Uploading Files to Manta From a Browser
How to use Signed URLs and CORS to Upload Files to Manta
One of the very first questions that came up after launching Manta was how to have a browser directly upload an object into Manta. There are several reasons you would want this, but most obvious is that it allows clients to bypass your web server(s), which (1) reduces your bandwidth costs, and (2) reduces client latency. Unfortunately the browser security model is fairly complicated here as CORS is brought into play. To answer this question, I created a small (and ugly!) sample application to illustrate how to accomplish this. This blog post will explain the tricky pieces of the sample application; it will not stand alone without looking at the sample code.
A few concepts
There seems to be some general confusion around what
signed urls are used
for. Basically, signed URLs are a way for you to hand out an expiring “ticket”
that allows somebody else to see a single, private Manta object. For example,
suppose I have an MP3 that I wanted to share with a few friends over email;
rather than putting the file in
/:login/public, and getting sued by the RIAA,
I would place it in
/:login/stor/song.mp3, generate a signed URL to it,
and just send the URL to them.
msign is the command line utility
that will generate a presigned URL, but in this example we’ll be generating it
CORS, or “Cross-Origin-Resource-Sharing” is a mechanism that allows browsers to access resources that did not originate on the same domain. While functional, it’s very complicated (personally, there is little else in the web world I hate more than CORS); for a gentler introduction than the W3C spec, see the MDN page. Manta fully supports CORS on a per-directory and per-object basis, so that you are empowered to be as restrictive or permissive as you like. To achieve direct upload, you will need to set CORS headers on your directories. In the examples below, I’ve basically set them “wide open.”
The General Flow
The gist is that you are still running some web application, albeit a light one, that a browser does interact with to get “tickets,” that allow the browser to directly write into some object under your control. There are other ways to accomplish doling out “tickets,” but this is the most practical. In the example I made, each browser session gets their own “dropbox,” that the server sets up for them (in reality it would be tied to your webapp’s users, not a session). The browser has some little HTML form, and when the user selects a file and submits the HTML form, the browser asks your webserver for a location to upload. Your webapp generates a Manta signed url, and gives that to the browser. The browser then creates an Ajax request and sends the bytes up. Here’s an illustration of all that text:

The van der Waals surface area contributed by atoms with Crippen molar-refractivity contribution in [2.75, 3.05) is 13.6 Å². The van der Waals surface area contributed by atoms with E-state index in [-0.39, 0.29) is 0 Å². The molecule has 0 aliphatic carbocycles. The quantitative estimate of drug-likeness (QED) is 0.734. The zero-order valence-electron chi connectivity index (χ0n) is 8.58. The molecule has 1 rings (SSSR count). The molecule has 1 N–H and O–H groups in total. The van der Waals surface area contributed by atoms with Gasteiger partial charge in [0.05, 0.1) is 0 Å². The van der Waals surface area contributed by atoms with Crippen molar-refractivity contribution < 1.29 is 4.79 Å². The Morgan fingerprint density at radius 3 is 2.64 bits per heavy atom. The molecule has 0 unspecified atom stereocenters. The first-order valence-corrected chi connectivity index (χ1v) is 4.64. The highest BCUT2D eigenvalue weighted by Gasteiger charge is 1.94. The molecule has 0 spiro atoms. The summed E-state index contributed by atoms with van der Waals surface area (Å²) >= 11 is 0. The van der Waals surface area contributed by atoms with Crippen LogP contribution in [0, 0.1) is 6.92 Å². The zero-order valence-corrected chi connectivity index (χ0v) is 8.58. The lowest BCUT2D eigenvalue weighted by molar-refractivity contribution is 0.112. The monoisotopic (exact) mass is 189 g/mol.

Of course the devil is in the details…
Our Storage Layout
In this example I’m using
/$MANTA_USER/stor/dropbox, as the root for uploads.
/:login/stor/ is “private,” so only you can read and write data.
For each browser session that comes in, our webserver creates
/:login/stor/dropbox/:session (which is just a random number in this example).
When a user selects a file to upload, we send it to
/:login/stor/dropbox/:session/:filename. If the user uploads the same file
multiple times, it just gets overwritten.
The Web Server
We’ll start with an examination of the important parts of the web server. I used no dependencies in this example so there’s no confusion about which toolkit makes more sense, etc.; it’s all just “straight up” node http. I’m not going to walk through every line of the example application, but instead just give some more context on the particularly tricky parts that may not be clear.